I am pretty sure every other person likes compliments as I do. Well, you might not be sure you do, but you literally don't hate them. We all know how our faces blush so hard when we hear those words of admiration and praise, compliments, from whoever utters them out — be it a stranger, an acquaintance, or a close friend. How about that glittering smile that enlightens our faces as we say “Thank you for the compliment.” And of course, not to forget that inner feeling of one's uplift of self-esteem once it comes to their notice that at least someone has realised how smart, talented, and good-looking they are. Who still thinks they dislike compliments? I guess no one.

These are some of the simple yet clear examples showing how statements like, “you're smart, talented, good-looking,” and others like these ones can bring a smile to a gloomy face and more importantly help one improve their self-worth. When it comes to girls, compliments become some sort of a push forward. That makeup one says looks good on you makes you want to wear it some other time. Those outfits, that people say make you look younger, make you want to fill your wardrobe with the same or something nearly similar. Just imagine you've dressed yourself up in an incredibly smart manner, and by the end of the day, you realise no one even bothered to tell you how smart you appeared. Of course, I know you did not dress to impress, but who says a compliment would hurt? It's not because you passed by blind people all the way — no. Some people might even have noticed your stunning outfits but maybe thought it was unnecessary to say that to you.

Back in high school, I never thought I would write a good article. I got to know I could write something other people would enjoy reading from the feedback from my fellow colleagues, only after some of my articles were published on the students' blog. When writing them, I did not know they could flow well as some students at school exclaimed. Some even asked me how I got ideas to write about things they said could hardly pop up in their minds. Upon hearing this, I smiled and thanked them. I could realise how useful their compliments were the time I was writing other articles. That time when I felt like giving up on completing a certain piece of writing, I always remembered how my fellows liked the previous ones, and I was motivated to go ahead and finish. I even aimed at writing a way better article than the one before because I felt like there was so much more to get creative about. Their admiration for my pieces of writing brimmed me with confidence; therefore, I continued to write more. And here I am.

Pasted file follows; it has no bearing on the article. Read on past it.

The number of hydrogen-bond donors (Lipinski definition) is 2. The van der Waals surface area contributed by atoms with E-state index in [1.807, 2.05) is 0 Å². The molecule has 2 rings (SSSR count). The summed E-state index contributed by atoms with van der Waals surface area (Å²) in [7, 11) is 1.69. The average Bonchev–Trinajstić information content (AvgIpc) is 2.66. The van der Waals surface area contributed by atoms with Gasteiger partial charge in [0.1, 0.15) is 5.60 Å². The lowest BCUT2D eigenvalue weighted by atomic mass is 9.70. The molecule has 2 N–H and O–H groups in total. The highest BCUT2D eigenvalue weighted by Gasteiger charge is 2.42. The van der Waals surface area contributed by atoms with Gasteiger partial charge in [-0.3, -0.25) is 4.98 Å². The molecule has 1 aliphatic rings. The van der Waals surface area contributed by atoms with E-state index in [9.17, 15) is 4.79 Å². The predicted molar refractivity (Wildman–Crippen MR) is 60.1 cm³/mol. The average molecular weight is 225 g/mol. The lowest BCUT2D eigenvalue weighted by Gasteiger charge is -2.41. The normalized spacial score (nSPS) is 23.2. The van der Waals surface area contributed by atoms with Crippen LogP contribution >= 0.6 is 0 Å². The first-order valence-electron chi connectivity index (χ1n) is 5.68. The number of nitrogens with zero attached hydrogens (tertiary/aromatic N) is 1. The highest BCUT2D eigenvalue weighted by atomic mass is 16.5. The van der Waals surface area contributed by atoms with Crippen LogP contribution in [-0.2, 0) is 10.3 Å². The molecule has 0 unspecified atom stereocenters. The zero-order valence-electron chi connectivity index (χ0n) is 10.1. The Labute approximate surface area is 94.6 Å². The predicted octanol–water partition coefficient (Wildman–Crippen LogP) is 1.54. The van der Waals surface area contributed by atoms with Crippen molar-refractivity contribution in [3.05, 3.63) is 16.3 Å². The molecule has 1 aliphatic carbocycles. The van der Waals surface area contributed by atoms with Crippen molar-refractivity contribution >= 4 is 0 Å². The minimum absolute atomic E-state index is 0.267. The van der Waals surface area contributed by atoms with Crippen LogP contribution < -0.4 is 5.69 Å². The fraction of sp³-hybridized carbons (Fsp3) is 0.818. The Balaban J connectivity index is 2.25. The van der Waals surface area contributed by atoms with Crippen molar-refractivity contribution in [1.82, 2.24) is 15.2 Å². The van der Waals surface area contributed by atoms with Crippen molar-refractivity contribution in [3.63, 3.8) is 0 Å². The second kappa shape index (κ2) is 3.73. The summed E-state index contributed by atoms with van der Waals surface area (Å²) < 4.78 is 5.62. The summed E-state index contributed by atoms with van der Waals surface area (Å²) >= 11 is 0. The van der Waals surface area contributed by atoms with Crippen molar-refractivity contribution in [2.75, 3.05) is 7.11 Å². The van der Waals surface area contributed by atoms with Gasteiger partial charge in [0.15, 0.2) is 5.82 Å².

Besides the blushing and smiling, compliments can help one discover their potential(s). And if they already did, they could try hard to improve it. We know many people who have become famous because people admired their works on social media. For instance, most photographers here in Rwanda start by uploading pictures on their social media accounts; people send them positive feedback and it keeps them going. Among these people, many are not even friends with them. If a stranger can see how amazing someone's work is, how about you, a friend that notices the same thing but hesitates to point it out? Why not say it?

That compliment might be the one that could create confidence in a person and, consequently, motivate them to do something better. So, let's allow others to have that feeling we get after being complimented.

I must say, however, that I am not urging you to offer insincere ones. Rather, I am encouraging you to say those genuine compliments you tend to keep to yourselves.

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